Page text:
LONDON (Reuters) - Britain’s financial regulator warned the Co-operative Bank two years ago that it needed to raise capital and was not in a position to buy hundreds of branches from Lloyds Banking Group.
Andrew Bailey, the Bank of England’s deputy governor for financial stability, told MPs the regulator had serious reservations about Co-op’s ability to acquire 632 branches put up for sale by Lloyds as a condition of its 2008 state bailout.
Bailey said he had raised five issues of concern with the Co-op: capital, liquidity, risk management, integration, governance and management.
“It was a pretty full-set, roughly everything,” he said.
Bailey said he believed Co-op had passed on the regulator’s concerns to Lloyds.
“What I did do is say to the Co-op is it is your duty to inform Lloyds of this and they did, I believe they did. I’ve no reason to doubt that they did. I have evidence to suggest that they did,” he told parliament’s Treasury Select Committee.
Lloyds executives told the committee last month that they did not realise there was a problem with Co-op’s capital strength until December 2012 when a revised plan for the integration of the two businesses was submitted.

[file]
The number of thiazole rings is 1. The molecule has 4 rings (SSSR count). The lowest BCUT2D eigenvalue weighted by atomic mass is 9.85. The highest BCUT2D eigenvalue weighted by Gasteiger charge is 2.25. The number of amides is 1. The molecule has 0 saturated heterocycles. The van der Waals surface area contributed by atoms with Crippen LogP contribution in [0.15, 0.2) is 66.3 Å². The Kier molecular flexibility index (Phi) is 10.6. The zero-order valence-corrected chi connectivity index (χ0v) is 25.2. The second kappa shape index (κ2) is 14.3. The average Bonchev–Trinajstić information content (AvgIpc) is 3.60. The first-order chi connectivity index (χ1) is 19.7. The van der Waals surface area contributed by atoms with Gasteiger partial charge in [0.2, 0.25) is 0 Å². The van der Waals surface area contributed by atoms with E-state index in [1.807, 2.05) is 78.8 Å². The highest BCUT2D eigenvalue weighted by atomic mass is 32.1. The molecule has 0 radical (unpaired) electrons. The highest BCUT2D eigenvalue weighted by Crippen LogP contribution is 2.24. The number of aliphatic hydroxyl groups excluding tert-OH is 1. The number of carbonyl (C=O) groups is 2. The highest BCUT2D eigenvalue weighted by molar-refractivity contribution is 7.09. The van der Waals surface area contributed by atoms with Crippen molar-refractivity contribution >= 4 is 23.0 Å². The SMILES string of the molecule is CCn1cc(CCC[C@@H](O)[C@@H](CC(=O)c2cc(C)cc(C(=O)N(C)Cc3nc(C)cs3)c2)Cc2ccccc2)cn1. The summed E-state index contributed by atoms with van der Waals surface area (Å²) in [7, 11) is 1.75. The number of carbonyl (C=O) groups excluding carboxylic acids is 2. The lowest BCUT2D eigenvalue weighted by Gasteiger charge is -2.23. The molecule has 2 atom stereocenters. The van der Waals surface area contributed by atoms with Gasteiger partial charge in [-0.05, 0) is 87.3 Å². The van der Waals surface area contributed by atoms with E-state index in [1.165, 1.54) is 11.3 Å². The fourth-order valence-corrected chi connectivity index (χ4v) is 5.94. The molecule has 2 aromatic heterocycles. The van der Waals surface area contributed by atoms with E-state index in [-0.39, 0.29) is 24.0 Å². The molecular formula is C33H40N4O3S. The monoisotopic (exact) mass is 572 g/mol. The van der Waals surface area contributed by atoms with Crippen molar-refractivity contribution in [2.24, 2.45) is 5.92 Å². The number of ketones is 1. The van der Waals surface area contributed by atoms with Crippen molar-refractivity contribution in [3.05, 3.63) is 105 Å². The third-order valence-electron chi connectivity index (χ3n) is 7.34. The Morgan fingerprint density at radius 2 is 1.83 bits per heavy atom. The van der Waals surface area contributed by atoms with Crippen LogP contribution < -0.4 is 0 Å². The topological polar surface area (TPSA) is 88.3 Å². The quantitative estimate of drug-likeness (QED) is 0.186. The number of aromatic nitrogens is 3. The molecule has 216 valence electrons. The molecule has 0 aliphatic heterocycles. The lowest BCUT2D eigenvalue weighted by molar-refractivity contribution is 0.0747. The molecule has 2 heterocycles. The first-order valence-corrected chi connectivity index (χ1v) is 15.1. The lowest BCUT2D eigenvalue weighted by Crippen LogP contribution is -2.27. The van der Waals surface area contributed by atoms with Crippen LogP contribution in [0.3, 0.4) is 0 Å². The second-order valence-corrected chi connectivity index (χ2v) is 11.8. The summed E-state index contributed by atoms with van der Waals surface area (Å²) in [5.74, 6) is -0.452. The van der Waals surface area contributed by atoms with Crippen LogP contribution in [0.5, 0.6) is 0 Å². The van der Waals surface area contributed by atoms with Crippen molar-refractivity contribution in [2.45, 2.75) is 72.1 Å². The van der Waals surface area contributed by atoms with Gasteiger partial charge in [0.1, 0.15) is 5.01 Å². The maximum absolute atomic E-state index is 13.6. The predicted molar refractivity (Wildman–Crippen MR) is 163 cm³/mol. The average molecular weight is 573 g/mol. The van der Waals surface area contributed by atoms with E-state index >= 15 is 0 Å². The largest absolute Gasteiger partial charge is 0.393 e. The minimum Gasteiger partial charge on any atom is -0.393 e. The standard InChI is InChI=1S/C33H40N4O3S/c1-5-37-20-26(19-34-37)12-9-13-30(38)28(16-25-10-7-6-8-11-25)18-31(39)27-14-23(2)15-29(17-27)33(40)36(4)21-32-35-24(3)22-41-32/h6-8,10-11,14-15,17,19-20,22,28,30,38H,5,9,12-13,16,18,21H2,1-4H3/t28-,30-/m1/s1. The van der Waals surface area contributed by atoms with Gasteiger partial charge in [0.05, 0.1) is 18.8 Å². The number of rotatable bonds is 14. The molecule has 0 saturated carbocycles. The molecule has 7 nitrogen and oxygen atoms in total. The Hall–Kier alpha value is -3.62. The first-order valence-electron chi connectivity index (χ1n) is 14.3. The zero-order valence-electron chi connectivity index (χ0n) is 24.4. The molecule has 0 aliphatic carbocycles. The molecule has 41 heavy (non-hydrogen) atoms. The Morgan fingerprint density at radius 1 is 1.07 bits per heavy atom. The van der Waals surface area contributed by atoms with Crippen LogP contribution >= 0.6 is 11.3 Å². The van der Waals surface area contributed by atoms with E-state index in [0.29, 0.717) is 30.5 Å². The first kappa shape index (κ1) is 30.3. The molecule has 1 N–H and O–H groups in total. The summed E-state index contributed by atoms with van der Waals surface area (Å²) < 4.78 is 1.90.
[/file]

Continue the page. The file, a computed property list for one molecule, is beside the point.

“What we did immediately was to ask the Co-op about it, formally...they did not come formally to us and say, ‘We have a problem’. They came to us and said ‘This is the new combined plan’,” Lloyds Chief Executive Antonio Horta-Osorio said.
Peter Levene, who fronted a rival bid from banking venture, NBNK, last month presented a document to the committee that he says he gave Lloyds chairman Win Bischoff in January 2012, raising questions over why Lloyds was not aware of the issues earlier.
The document said there was a “high risk” that the Co-op’s purchase of the branches would fall through, citing its stretched capital position and execution risk.
Despite those concerns, talks between Lloyds and the Co-op continued until April this year, when Co-op was found to have a capital shortfall, which the regulator has since identified to be 1.5 billion pounds.
The decision by Lloyds to sell the branches to Co-op prompted allegations that politicians - keen to back customer-owned financial services businesses, such as Co-op, as an alternative to mainstream banks - had encouraged the choice.
Lloyds said it was not subject to political pressure and made the decision to back Co-op’s bid for commercial reasons.
Co-op on Tuesday declined to comment on details of the Verde talks with Lloyds but pointed out that it had since brought in a new management team led by chief executive Euan Sutherland. The bank had previously said it would review what went wrong when its restructuring is completed.
Co-op is forcing bondholders to help plug its capital shortfall shortfall, using a ‘bail-in’ rescue model which will see them swap their debt for new bonds and equity in the bank, losing 500 million pounds in the process.
Editing by Louise Ireland